Background: Animal and human data suggest insulin resistance is common in pulmonary arterial hypertension (PAH). Although routine assessment of insulin resistance is difficult, hemoglobin A(1c) (HbA(1c)) is a sensitive test to detect diabetes mellitus (DM) and those at high risk for DM. We aimed to define the prevalence of elevated HbA(1c) in PAH patients and to correlate HbA(1c) levels with functional assessment.
Methods: HbA(1c) was measured in 41 PAH patients without a diagnosis of DM, along with demographic, functional, and hemodynamic data. Using published criteria, HbA(1c) ≤ 5.9% defined normal, 6.0% to 6.4% was glucose intolerance, and ≥ 6.5% was DM.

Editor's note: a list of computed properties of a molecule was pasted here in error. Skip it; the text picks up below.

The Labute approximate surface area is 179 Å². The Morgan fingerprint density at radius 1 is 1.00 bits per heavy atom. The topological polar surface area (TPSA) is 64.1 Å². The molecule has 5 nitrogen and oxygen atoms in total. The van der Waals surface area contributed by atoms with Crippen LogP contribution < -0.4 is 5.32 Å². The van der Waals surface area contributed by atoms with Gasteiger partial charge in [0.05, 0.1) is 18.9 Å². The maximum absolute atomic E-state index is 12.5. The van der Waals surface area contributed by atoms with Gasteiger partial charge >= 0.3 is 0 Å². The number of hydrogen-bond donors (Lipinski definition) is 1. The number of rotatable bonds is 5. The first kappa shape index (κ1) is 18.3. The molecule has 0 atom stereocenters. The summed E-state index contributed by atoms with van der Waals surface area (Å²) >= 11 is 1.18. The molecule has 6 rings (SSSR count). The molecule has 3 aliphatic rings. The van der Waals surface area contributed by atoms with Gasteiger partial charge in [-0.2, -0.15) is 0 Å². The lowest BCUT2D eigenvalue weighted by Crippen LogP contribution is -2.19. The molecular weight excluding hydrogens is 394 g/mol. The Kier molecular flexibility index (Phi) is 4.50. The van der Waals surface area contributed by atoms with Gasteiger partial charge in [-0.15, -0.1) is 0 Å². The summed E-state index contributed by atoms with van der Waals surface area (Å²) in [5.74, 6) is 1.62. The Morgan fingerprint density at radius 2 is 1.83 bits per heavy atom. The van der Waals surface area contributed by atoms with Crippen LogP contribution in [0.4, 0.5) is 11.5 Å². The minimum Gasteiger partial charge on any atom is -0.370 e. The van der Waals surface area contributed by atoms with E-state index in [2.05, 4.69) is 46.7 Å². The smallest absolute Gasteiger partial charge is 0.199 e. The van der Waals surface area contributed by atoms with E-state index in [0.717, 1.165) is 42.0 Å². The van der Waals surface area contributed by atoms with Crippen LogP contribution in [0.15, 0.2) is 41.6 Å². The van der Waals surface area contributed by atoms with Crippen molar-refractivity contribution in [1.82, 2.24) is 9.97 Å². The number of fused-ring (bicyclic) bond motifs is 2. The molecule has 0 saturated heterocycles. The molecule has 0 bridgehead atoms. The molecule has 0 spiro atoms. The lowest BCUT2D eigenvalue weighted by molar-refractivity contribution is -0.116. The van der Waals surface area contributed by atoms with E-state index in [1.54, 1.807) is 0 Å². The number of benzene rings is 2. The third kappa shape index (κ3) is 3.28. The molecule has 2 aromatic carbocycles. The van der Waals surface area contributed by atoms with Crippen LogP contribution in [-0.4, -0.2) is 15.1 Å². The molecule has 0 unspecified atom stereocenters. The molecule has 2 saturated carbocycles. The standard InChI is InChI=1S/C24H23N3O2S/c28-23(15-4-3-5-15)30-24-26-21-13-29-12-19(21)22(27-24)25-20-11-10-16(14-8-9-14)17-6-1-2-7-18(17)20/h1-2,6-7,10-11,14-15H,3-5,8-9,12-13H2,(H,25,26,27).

Results: Twenty-three patients (56%) had HbA(1c) ≥ 6.0%, and 6 (15%) had unrecognized DM (HbA(1c) ≥ 6.5%). Age and body mass index were similar in patients with HbA(1c) ≥ 6.0% vs < 6.0%. There was a trend towards lower mean 6-minute walk distance in patients with elevated HbA(1c) (331.0 ± 126.6 vs 413.6 ± 74.9 meters, p = 0.07). The 6-month event-free survival was not significantly different in patients with elevated HbA(1c).
Conclusions: Unrecognized glucose intolerance as assessed by HbA(1c) is common in PAH. Further studies are needed to discern if glucose or insulin dysregulation mediates PAH pathogenesis or is secondary to advanced PAH.
Copyright © 2011 International Society for Heart and Lung Transplantation. Published by Elsevier Inc. All rights reserved.